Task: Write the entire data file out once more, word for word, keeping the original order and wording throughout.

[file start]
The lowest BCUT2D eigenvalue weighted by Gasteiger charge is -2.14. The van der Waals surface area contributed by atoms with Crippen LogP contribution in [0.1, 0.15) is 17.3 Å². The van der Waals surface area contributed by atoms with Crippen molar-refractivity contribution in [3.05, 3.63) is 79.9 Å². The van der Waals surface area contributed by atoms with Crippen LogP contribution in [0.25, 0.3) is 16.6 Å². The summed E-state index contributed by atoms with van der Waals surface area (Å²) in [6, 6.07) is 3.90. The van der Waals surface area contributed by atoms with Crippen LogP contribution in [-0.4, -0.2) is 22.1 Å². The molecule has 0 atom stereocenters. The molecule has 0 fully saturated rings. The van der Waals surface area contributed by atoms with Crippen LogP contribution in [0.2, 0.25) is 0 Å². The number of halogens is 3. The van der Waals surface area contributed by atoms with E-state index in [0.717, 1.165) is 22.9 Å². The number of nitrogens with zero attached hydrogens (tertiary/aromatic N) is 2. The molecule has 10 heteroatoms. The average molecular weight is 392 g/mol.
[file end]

The lowest BCUT2D eigenvalue weighted by Gasteiger charge is -2.14. The van der Waals surface area contributed by atoms with Crippen LogP contribution in [0.1, 0.15) is 17.3 Å². The van der Waals surface area contributed by atoms with Crippen molar-refractivity contribution in [3.05, 3.63) is 79.9 Å². The van der Waals surface area contributed by atoms with Crippen LogP contribution in [0.25, 0.3) is 16.6 Å². The summed E-state index contributed by atoms with van der Waals surface area (Å²) in [6, 6.07) is 3.90. The van der Waals surface area contributed by atoms with Crippen LogP contribution in [-0.4, -0.2) is 22.1 Å². The molecule has 0 atom stereocenters. The molecule has 0 fully saturated rings. The van der Waals surface area contributed by atoms with Crippen LogP contribution in [0.2, 0.25) is 0 Å². The number of halogens is 3. The van der Waals surface area contributed by atoms with E-state index in [0.717, 1.165) is 22.9 Å². The number of nitrogens with zero attached hydrogens (tertiary/aromatic N) is 2. The molecule has 10 heteroatoms. The average molecular weight is 392 g/mol.